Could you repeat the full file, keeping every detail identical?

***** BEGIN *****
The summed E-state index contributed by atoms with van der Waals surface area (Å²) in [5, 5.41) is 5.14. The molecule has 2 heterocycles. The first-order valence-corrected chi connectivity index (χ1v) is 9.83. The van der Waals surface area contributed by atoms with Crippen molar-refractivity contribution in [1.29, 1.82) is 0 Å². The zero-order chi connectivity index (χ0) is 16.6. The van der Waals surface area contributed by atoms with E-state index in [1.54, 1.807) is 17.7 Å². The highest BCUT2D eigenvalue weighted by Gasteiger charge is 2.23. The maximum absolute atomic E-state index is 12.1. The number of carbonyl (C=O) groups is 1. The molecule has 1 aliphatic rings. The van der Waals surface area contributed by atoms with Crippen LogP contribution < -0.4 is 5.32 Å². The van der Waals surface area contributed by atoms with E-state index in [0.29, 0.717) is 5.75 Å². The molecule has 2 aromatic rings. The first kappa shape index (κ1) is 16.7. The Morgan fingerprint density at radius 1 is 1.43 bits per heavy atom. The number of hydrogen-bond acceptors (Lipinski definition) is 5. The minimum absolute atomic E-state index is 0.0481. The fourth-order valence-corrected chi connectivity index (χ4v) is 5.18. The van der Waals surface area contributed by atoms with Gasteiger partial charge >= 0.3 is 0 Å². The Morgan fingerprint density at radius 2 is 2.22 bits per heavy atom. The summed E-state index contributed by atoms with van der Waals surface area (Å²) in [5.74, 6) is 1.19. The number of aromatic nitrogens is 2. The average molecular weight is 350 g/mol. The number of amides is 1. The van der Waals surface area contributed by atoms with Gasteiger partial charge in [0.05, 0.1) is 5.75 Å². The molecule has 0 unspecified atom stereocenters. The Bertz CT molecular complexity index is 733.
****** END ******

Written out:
The summed E-state index contributed by atoms with van der Waals surface area (Å²) in [5, 5.41) is 5.14. The molecule has 2 heterocycles. The first-order valence-corrected chi connectivity index (χ1v) is 9.83. The van der Waals surface area contributed by atoms with Crippen molar-refractivity contribution in [1.29, 1.82) is 0 Å². The zero-order chi connectivity index (χ0) is 16.6. The van der Waals surface area contributed by atoms with E-state index in [1.54, 1.807) is 17.7 Å². The highest BCUT2D eigenvalue weighted by Gasteiger charge is 2.23. The maximum absolute atomic E-state index is 12.1. The number of carbonyl (C=O) groups is 1. The molecule has 1 aliphatic rings. The van der Waals surface area contributed by atoms with Crippen LogP contribution < -0.4 is 5.32 Å². The van der Waals surface area contributed by atoms with E-state index in [0.29, 0.717) is 5.75 Å². The molecule has 2 aromatic rings. The first kappa shape index (κ1) is 16.7. The Morgan fingerprint density at radius 1 is 1.43 bits per heavy atom. The number of hydrogen-bond acceptors (Lipinski definition) is 5. The minimum absolute atomic E-state index is 0.0481. The fourth-order valence-corrected chi connectivity index (χ4v) is 5.18. The van der Waals surface area contributed by atoms with Gasteiger partial charge >= 0.3 is 0 Å². The Morgan fingerprint density at radius 2 is 2.22 bits per heavy atom. The summed E-state index contributed by atoms with van der Waals surface area (Å²) in [5.74, 6) is 1.19. The number of aromatic nitrogens is 2. The average molecular weight is 350 g/mol. The number of amides is 1. The van der Waals surface area contributed by atoms with Gasteiger partial charge in [0.05, 0.1) is 5.75 Å². The molecule has 0 unspecified atom stereocenters. The Bertz CT molecular complexity index is 733.